How Baker Mayfield might become NFL’s highest paid QB

Cleveland Browns free agency. Mandatory Credit: Jay Biggerstaff-USA TODAY Sports
Cleveland Browns free agency. Mandatory Credit: Jay Biggerstaff-USA TODAY Sports /

Failure to sign Baker Mayfield to a long-term deal may prove costly for the Cleveland Browns in the long run

Folks, all kidding aside, Baker Mayfield is the quarterback for the Cleveland Browns, and they need to get a long term deal that will benefit both sides. If they don’t, it could blow up in the Browns’ faces without hurting Mayfield a bit.

It’s the offseason and everybody is having fun fantasizing about having Deshaun Watson or Russell Wilson as the quarterback or trading up for one of the college quarterback studs. All that stuff is liable to make Chomps barf his doggie biscuits because it is just not going to happen. The reality is the Browns finally have someone and they need to keep him.

The way that Baker Mayfield becomes the highest-paid quarterback is by the front office failing to conclude a long-term deal and putting him on the Franchise Tag, pay-as-you-go plan. That sounds great in the early stages, but if you want to see how screwed up it could get, please turn your attention to the southwest and watch the never-ending soap opera in Arlington Texas, where Dak Prescott is demonstrated the formula.

R.J. Bell of Straight Outta Vegas was probably the first to point out that Prescott was actually clobbering Jerry Jones & Co. at the negotiating table (and ended up getting a massive deal as the Cowboys finally paid him $160 million over four years).

The buzz has been that the Cowboys were cheapskates and didn’t want to give Prescott the contract he deserves. The poor guy was suffering with the franchise tag rather than getting the long-term contract that he deserves. But wait, the franchise tag, a one-year forced contract at top dollar, was actually the most lucrative path possible for the quarterback. Let’s break down the numbers.

Prescott was not a first-round draft pick and was woefully underpaid on his rookie deal. What Prescott likely did was to take out an insurance policy to cover the fourth of his contract (2019, the earliest time he could have signed a big contract). If he wanted to live big at the time, he could have easily taken out a multi-million dollar loan against the insurance policy to give himself a pay raise over the $2.2 million he earned from the Cowboys. This is a no-brainer for a lending institution.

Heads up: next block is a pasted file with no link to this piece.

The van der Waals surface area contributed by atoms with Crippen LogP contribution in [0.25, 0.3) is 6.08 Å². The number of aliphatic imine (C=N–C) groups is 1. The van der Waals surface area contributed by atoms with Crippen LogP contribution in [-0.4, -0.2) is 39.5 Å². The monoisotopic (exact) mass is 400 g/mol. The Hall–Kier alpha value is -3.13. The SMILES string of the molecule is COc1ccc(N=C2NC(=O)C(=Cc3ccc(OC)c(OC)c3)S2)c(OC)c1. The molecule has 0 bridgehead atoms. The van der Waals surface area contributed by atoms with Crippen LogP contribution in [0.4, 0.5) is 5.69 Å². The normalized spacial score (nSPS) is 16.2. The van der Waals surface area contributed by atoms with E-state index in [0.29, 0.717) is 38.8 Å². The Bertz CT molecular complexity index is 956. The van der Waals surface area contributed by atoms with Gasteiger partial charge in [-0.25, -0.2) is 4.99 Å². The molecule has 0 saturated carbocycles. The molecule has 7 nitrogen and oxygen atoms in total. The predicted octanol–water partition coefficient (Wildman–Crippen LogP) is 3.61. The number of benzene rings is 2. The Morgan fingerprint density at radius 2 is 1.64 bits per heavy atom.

After year four, the money starts to roll in, and the lenders get their money back, so don’t worry about them. In Year 5 (2020), the Franchise Tag was worth $31.4 million and actually made him the highest-paid quarterback in the NFL in terms of salary cap charge for 2020. In 2021, had he stayed with it, the second tag would have cost them $37.7 million. In 2022, the third and Franchise Tag would have been $54.3 million.

That was the basis for negotiations, and the reason why Prescott and his agent, Todd France, was able to demand such a huge salary from the Cowboys. By contrast, he counts roughly $22 million against the cap now thanks to the long-term deal.

Todd France and his client Dak Prescott are bringing tears to Jerry Jones’ eyes, and not tears of joy. Those are tears of actual financial pain.

The takeaway is that the Franchise Tag does not punish the quarterback, it is a trap that ownership can fall into. If they do not go long term, they either have to get a divorce or they will spend themselves into oblivion.

By the way, for any students reading this article, Todd France pulled down $44 million in commissions last season according to So if you want a career in sports but do not run a 4.4 in the 40-yard dash, but are good with numbers and are willing to study fields like sales psychology, business negotiations, and law, that is not a bad career field to aspire to. Todd France is a freaking superstar.